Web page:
Reading time: About 3 minutes
Today’s column encourages you to save most of your writing but describes the circumstances under which you might want to discard it — or, at least, put it on hold.
Let me start with a confession. You are not reading the newsletter I originally intended to send out today.
This is not because the original column is unwritten. It’s finished. It’s now sitting quietly, if morosely, in a neglected area of my hard drive. Nor was the topic a bad one. In fact, I think it was quite interesting. It focused on some writing ideas I’d picked up from a conference (unrelated to writing) I attended last week.
Furthermore, I’d invested about an hour of my time in writing and polishing the piece. The lede was an engaging anecdote. (“Lede” is journalism-speak — complete with old-fashioned spelling — for the beginning of a piece of writing.) The rest of the column was divided into three points, all of which applied directly to writers. So why didn’t I send it?
I decided it wasn’t good enough.
In my almost four years of writing this newsletter, this is the first time I’ve ever completely abandoned a fully written column. But — and this is an important but — I frequently hear from readers who tell me their hard drives (or, worse, their garbage cans) are full to exploding with writing they’ve discarded because they felt it wasn’t good enough. So, I’ve decided to focus today’s new column on the whole notion of when you should give up on something you’ve written. The short answer is “rarely.” But here are the three issues that settled the point for me this time:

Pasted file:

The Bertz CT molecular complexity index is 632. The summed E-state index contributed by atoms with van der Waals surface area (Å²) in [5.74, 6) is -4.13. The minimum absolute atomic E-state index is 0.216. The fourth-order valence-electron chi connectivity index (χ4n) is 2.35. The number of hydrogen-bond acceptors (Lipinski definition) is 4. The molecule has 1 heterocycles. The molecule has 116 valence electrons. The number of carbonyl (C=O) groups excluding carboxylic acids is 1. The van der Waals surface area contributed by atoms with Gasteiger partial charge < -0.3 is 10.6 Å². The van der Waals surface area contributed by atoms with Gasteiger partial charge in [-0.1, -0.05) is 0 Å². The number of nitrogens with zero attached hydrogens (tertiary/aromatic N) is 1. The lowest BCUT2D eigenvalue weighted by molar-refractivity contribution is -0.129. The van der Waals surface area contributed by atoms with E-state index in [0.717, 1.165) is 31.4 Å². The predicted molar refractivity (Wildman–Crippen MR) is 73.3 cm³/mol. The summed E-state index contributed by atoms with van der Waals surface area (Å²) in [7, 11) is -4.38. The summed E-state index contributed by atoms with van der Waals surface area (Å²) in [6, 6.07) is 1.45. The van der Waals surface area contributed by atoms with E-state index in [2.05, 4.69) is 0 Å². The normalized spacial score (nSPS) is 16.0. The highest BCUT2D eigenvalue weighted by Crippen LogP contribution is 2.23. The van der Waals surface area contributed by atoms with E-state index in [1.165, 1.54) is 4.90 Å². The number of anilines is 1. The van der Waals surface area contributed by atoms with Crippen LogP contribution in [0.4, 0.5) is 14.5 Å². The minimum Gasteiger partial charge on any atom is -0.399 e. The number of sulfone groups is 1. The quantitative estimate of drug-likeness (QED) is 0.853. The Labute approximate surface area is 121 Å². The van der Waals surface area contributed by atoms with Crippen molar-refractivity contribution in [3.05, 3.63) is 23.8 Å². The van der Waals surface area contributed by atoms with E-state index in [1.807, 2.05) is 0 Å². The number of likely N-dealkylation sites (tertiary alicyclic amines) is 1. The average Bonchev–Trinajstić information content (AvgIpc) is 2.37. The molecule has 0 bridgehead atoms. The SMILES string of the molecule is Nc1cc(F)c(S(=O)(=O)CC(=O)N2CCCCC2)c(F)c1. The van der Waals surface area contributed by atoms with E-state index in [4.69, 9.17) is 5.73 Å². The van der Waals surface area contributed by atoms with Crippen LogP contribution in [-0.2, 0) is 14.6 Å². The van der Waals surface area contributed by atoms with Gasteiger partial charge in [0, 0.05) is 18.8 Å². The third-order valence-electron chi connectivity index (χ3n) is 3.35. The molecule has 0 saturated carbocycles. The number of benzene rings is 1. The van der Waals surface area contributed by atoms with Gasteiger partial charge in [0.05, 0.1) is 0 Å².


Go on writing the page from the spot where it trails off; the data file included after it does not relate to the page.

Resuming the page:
1) I didn’t make the decision immediately after writing. I drafted the first column last Thursday morning and did what I call the major carpentry (heavy editing) on Friday. I wasn’t 100% happy but I let the column sit the rest of the day Friday and all day Saturday to give my brain a break before starting the faceting (fine-tuning editing). This waiting time is essential. Material you think is terrible or banal may, in fact, be just fine. Conversely, work you perceive as brilliant may be over-wrought or over-written. The problem is, you just don’t have the distance to be able to tell.
On Sunday morning I looked again at my column with fresher eyes and decided it wasn’t working so I set it aside. Please note that I did not throw it out. My timeframe (producing a weekly newsletter) is too compressed to give me adequate distance for that kind of decision. I’ll look at it again in a few weeks and decide whether it can be salvaged or stripped and reused elsewhere.
2) Part of my problem was the lede. It was good but it wasn’t organic. That is, it was “tacked on” — the same way that public speakers sometimes begin their speeches with jokes unrelated to the topic of their speech. I tried all my usual tricks — I did mind-maps, went for a walk, temporarily deleted the lede and started further down in the story, but, for the life of me, I could not come up with a proper beginning that was interesting enough to introduce the piece.
3) Two of the three points were too similar. When you write a short column as I do, you want each word to carry its weight. This becomes particularly important when the total number of points you’re making is small. I’ve written pieces that were lists of 50 or more items and in cases like that you have a bit more leeway for overlap. But when your list is as small as three, each point had better be clear and distinct. Otherwise, you’ll look like a kid who’s raided the cookie jar and rearranged the remaining goodies so the theft is invisible to mom. (As if!)
Fortunately, the idea for this replacement column popped into my head quickly and I was able to write it early Sunday morning. Although the worst thing that could have happened with my original work wasn’t so awful — some of you would have thought I was having an “off” day and some might even have unsubscribed, I decided those risks were unacceptable to me.
But remember my stats. This is my 195th column and the very first one I’ve set aside.
My key message? Don’t abandon your own writing too quickly. Make sure it’s truly unfixable and don’t throw it out until you’ve had weeks, if not months, to reconsider.